The next morning, we awoke to a wall of mist. Small tour buses full of hikers arrived at the refugio. Energetic people in swanky hiking gear drank coca tea, ate snacks and stared at the mist. Luckily, we are never in a hurry to get moving super early. We made coffee a few times, cooked up some stale oatmeal for breakfast, tried to erase the stale oatmeal experience with fresh pepino, brewed a thermos of coca tea, and finally looked up to see the sky clearing. Laguna Paron is beautiful. It is an ethereal blue color and surrounded by majestic snow-covered peaks. Aside from being so beautiful the trail around it is almost completely flat! Owing to the flatness the first hour of our hike was super-chill. Then we left that trail and headed up to visit two other lakes above Paron. None of the folks from the tour buses took the route we were taking. We had the trail to ourselves and couldn’t have been happier. It was pretty cold and windy out and the sun was being shy so we found a depression between some rocks to huddle in to eat our lunch of avocados and crackers with hot sauce and mustard. Then we continued on up. The trail followed a knife-edge glacial feature that looked down on a waterfall and another lake, it was a pale opaque green color. We kept on going up. We passed a few memorials to mountain climbers who had perished climbing the surrounding peaks. We crossed a creek and continued upward. The trail became faint and steeper. It started to hail. We put on our raincoats and continued up. We were both hoping to be able to make it up to the mirador for the third lake before the other one decided to throw in the towel and head back down. We made it to the basecamp where mountain climbers begin their ascent of a peak called Artesonraju. It is rumored to be the peak featured in the Paramount Pictures logo. Mother Nature made sure we did not get to see that peak so we can’t confirm or deny said rumor. From that basecamp, we could see the third lake and the glacier that terminates in the lake filling it with tiny icebergs. Very cool. Freezing cold in fact. We did not linger and made our way back down as fast as we safely could. Scott made a pretty cool video of the hike that I highly recommend watching.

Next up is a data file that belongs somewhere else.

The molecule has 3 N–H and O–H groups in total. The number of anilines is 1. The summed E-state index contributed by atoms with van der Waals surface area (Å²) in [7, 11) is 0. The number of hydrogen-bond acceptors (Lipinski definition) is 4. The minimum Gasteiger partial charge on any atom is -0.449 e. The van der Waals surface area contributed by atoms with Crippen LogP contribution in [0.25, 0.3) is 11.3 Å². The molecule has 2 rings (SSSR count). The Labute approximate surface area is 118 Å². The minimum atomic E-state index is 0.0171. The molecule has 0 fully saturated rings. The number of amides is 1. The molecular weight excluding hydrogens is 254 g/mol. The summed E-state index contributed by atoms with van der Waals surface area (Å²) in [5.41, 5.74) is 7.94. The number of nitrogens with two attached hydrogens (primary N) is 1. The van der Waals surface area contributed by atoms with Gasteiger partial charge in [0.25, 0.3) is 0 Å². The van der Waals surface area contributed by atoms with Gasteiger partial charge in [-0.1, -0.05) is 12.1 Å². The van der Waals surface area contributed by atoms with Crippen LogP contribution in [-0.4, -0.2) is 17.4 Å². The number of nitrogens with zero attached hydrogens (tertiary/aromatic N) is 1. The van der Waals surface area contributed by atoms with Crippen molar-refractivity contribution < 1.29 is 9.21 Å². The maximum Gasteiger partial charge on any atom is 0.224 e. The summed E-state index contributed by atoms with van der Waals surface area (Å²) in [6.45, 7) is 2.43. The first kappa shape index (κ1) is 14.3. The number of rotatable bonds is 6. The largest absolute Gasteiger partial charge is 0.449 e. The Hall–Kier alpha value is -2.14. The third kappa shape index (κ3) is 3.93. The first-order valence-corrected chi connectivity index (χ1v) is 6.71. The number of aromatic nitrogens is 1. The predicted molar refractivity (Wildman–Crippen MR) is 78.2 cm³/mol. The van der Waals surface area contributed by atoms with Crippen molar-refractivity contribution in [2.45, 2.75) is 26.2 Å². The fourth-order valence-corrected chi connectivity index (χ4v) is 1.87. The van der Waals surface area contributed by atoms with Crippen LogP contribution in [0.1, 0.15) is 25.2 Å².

Back at camp, we were chilled to our cores. Dinner was a team effort. Scott immediately climbed up the ladder to our rooftop tent and crawled into bed to begin dissolving the ice crystals forming in his blood. I was feeling a blast of resilience and put together a soup. I filled a stainless-steel bottle with boiling water and handed it up to Scott to help with the thawing process. Once the soup was assembled and simmering we traded places. Scott took care of garnishes and the ladling into bowls. He handed up the bowls to me and joined me under the covers. We braved the challenge of eating soup in the tent without spilling while we huddled around the rapidly cooling hot water bottle. Rain poured down outside. We pulled the covers up to our noses did our best to ride that fine line between staying hydrated and not having to brave the weather to pee in the night. The struggle was real.
The next morning the sun did it’s best to burn through the clouds and warm us up. It was taking too long so we took matters into our own hands and drove to a hot spring that offered hot baths for 6 soles (about 2 dollars). We got the family size bathroom that had a huge tiled tub with two spigots. The hot water spigot was about three inches in diameter and gushed scalding hot water with great pressure. The cold was smaller but definitely necessary to dampen the heat. We were kind of grubby so we filled the bath once to soap and shampoo and again just to bob around in clean hot water. Clean and refreshed we were ready to continue or explorations of Peru.